Partner Content by Charles Stanley

How Charles Stanley works with IFAs

When it comes to managing money, good relationships are vital. Here, two of Charles Stanley’s Investment Managers explain the importance of their dealings with Independent Financial Advisers.

By Rebecca Stein, Investment Manager, Oxford

At Charles Stanley, we understand how important it is that advisers have the time to look after the personal and professional relationship with their clients. Outsourcing to a Discretionary Fund Manager helps give advisers extra time to focus on those relationships. As a trusted partner, we take over the responsibility of looking after the clients’ investments, operating within the parameters agreed with the adviser.

As the investment manager, we are responsible for the investment decisions and discussing the ongoing investment strategy with the financial adviser. We don’t outsource this aspect to relationship managers, as it is important that the person responsible for your client’s investments is accountable. The portfolio moves and adapts, not only with the investment landscape, but also in line with the client’s changing goals and needs from the investment portfolio.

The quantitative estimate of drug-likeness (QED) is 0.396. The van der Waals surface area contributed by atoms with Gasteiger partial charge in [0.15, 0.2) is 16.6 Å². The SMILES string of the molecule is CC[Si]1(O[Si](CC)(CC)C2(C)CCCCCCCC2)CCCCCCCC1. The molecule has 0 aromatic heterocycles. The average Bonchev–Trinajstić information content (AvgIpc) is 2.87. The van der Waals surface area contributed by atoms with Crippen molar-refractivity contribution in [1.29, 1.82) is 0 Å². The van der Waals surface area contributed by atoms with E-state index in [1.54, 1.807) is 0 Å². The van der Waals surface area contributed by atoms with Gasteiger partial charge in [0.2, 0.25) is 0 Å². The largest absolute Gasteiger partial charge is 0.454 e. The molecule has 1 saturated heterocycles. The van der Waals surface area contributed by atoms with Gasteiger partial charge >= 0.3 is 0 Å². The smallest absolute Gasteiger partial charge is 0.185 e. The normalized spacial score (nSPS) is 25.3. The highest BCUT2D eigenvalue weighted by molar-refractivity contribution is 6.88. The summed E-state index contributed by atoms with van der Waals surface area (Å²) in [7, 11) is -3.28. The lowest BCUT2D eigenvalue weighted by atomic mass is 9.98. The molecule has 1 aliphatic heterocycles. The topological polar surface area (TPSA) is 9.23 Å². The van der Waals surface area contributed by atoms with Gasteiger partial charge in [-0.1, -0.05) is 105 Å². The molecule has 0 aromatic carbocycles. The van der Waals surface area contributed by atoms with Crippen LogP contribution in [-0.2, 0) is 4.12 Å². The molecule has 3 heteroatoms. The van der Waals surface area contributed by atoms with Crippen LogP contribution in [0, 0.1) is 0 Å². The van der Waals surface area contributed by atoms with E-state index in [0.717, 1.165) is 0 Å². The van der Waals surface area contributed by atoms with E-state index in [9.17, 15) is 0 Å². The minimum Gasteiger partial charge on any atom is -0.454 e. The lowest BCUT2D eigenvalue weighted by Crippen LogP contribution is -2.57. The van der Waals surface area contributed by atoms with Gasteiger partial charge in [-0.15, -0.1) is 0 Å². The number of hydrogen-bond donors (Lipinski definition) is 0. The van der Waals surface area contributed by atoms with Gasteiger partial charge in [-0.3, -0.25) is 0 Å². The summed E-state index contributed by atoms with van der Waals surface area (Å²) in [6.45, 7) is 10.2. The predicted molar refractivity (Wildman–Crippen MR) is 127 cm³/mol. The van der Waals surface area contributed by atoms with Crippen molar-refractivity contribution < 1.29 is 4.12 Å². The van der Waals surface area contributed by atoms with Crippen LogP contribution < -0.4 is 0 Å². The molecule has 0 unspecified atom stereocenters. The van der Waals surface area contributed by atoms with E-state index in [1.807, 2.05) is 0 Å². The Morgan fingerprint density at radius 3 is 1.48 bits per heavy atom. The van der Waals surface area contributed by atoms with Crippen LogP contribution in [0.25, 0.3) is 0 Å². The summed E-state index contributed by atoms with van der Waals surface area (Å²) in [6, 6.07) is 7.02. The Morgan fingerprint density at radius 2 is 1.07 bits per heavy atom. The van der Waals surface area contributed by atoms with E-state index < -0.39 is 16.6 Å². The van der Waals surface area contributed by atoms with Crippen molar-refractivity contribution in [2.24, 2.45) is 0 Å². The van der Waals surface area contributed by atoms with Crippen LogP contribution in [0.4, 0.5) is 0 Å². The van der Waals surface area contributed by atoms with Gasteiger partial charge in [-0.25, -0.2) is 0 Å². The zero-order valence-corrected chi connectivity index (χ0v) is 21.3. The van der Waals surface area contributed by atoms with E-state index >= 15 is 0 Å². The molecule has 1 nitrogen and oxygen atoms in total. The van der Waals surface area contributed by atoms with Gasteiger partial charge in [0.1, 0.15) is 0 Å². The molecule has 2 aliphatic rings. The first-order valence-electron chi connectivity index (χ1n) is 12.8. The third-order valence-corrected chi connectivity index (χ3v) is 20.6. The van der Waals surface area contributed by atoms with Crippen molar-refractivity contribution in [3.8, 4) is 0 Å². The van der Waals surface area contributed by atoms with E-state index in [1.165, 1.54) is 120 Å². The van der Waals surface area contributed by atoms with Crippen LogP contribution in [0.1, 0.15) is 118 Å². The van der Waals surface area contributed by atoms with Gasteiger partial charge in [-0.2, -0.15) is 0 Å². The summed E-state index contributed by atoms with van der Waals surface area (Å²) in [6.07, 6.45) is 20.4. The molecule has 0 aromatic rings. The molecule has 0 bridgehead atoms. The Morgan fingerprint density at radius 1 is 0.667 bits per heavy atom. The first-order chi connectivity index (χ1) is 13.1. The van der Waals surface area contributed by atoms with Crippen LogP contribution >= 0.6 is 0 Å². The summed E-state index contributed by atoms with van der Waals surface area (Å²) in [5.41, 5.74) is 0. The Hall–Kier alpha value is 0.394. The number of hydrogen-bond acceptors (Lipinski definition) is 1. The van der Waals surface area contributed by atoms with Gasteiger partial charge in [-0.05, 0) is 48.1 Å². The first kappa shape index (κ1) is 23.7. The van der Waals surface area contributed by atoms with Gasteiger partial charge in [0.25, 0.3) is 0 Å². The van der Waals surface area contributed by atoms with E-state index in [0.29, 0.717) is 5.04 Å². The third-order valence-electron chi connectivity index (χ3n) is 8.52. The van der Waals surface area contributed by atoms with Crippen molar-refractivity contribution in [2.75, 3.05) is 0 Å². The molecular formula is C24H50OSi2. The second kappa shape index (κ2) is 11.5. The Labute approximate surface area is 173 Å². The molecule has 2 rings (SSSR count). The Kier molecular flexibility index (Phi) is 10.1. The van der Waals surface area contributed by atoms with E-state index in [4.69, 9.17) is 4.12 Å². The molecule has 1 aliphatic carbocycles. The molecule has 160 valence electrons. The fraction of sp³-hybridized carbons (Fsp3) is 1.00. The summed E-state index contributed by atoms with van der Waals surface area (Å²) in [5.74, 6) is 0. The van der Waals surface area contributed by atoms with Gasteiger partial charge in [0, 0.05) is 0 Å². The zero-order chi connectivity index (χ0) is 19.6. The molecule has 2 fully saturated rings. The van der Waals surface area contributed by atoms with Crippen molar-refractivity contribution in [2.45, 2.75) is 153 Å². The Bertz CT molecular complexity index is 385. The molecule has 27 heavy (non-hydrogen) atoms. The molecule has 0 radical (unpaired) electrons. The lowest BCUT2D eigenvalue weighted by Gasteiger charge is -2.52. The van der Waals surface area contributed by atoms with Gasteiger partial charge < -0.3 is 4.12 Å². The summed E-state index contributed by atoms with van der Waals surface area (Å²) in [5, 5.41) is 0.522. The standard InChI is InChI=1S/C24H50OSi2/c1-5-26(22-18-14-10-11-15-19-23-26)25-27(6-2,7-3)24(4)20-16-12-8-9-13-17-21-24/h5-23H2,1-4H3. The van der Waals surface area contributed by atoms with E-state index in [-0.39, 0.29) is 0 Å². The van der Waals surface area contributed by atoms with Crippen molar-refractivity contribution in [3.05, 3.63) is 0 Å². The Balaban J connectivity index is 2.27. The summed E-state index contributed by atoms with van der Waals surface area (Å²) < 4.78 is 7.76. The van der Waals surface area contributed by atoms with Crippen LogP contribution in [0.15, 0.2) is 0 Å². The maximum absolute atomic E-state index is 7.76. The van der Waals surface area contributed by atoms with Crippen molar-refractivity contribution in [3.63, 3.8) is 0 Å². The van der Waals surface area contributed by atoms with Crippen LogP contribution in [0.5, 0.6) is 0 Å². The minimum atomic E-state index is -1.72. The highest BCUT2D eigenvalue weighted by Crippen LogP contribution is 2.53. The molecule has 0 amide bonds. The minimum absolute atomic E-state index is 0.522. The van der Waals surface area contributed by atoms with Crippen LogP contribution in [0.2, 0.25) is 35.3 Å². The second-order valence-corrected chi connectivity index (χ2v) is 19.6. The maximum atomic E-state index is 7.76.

We regularly complete a full review of the portfolio, which is always bespoke to the individual client’s requirements. This can be a useful milestone to ensure that we are still on course to meet the client’s financial goals. The asset allocation is reviewed, and so is the performance of the underlying investments. Market commentary is also provided, providing useful insights on our thinking for the portfolio strategy going forward.

To ensure that financial advisers always have their clients’ investment details on hand, some prefer that we notify them after each trade. This ensures the financial adviser has all the information needed to keep clients up to date with changes to the portfolio – including clear reasoning behind the decision at that time, and why this is suitable for the client. Increasingly, we are finding that outsourcing this aspect to an investment manager makes sense as it frees up the adviser’s valuable time.

The regularity of communication is entirely down to the financial adviser and their client – we can be in touch as little or as often as necessary. Some advisers prefer that we communicate solely with them, and others prefer that we have some direct contact with the underlying client. Whatever the preference, the reporting is tailored to the financial adviser and underlying client. We can produce investment performance and commentary information prior to meetings with the underlying client, or we are more than happy to be involved and come along to the meeting to discuss the investment element.

Costs are important to financial advisers, investment managers and clients. By creating a portfolio of direct equity investments, alongside a selection of collective investments to help increase diversification and reduce risk in certain areas, we can help keep overall portfolio costs down. We try to negotiate the lowest OCF (ongoing charges figure) possible with the fund houses. High fund costs can have the potential to drag on the performance of the investments, and it is something that we keep under constant review.